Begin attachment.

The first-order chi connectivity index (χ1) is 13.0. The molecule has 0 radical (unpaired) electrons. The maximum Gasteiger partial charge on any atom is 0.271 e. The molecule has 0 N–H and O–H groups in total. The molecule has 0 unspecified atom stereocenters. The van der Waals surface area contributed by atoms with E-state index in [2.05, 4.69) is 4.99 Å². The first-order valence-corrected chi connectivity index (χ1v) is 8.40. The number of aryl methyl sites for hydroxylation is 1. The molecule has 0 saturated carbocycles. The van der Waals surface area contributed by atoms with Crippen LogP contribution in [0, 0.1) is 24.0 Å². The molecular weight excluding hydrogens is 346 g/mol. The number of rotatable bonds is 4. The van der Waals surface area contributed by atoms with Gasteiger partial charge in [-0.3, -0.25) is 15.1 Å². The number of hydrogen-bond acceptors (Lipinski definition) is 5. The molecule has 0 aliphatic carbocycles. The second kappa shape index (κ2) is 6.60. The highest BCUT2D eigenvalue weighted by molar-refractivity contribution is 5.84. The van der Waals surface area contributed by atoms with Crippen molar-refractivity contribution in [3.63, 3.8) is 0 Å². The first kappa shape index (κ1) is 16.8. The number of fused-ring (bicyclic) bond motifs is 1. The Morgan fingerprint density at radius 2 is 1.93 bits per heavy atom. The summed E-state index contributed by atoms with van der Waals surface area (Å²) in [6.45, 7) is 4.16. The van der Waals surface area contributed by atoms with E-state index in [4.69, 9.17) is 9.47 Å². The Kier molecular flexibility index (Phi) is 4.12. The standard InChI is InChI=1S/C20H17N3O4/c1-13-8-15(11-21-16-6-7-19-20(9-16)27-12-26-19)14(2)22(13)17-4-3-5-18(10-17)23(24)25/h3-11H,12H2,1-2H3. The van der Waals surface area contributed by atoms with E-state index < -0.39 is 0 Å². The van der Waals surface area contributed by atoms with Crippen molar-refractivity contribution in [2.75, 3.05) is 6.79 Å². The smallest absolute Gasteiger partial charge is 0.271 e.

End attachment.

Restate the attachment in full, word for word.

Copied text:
The first-order chi connectivity index (χ1) is 13.0. The molecule has 0 radical (unpaired) electrons. The maximum Gasteiger partial charge on any atom is 0.271 e. The molecule has 0 N–H and O–H groups in total. The molecule has 0 unspecified atom stereocenters. The van der Waals surface area contributed by atoms with E-state index in [2.05, 4.69) is 4.99 Å². The first-order valence-corrected chi connectivity index (χ1v) is 8.40. The number of aryl methyl sites for hydroxylation is 1. The molecule has 0 saturated carbocycles. The van der Waals surface area contributed by atoms with Crippen LogP contribution in [0, 0.1) is 24.0 Å². The molecular weight excluding hydrogens is 346 g/mol. The number of rotatable bonds is 4. The van der Waals surface area contributed by atoms with Gasteiger partial charge in [-0.3, -0.25) is 15.1 Å². The number of hydrogen-bond acceptors (Lipinski definition) is 5. The molecule has 0 aliphatic carbocycles. The second kappa shape index (κ2) is 6.60. The highest BCUT2D eigenvalue weighted by molar-refractivity contribution is 5.84. The van der Waals surface area contributed by atoms with Crippen molar-refractivity contribution in [3.63, 3.8) is 0 Å². The first kappa shape index (κ1) is 16.8. The number of fused-ring (bicyclic) bond motifs is 1. The Morgan fingerprint density at radius 2 is 1.93 bits per heavy atom. The summed E-state index contributed by atoms with van der Waals surface area (Å²) in [6.45, 7) is 4.16. The van der Waals surface area contributed by atoms with E-state index in [4.69, 9.17) is 9.47 Å². The Kier molecular flexibility index (Phi) is 4.12. The standard InChI is InChI=1S/C20H17N3O4/c1-13-8-15(11-21-16-6-7-19-20(9-16)27-12-26-19)14(2)22(13)17-4-3-5-18(10-17)23(24)25/h3-11H,12H2,1-2H3. The van der Waals surface area contributed by atoms with E-state index < -0.39 is 0 Å². The van der Waals surface area contributed by atoms with Crippen molar-refractivity contribution in [2.75, 3.05) is 6.79 Å². The smallest absolute Gasteiger partial charge is 0.271 e.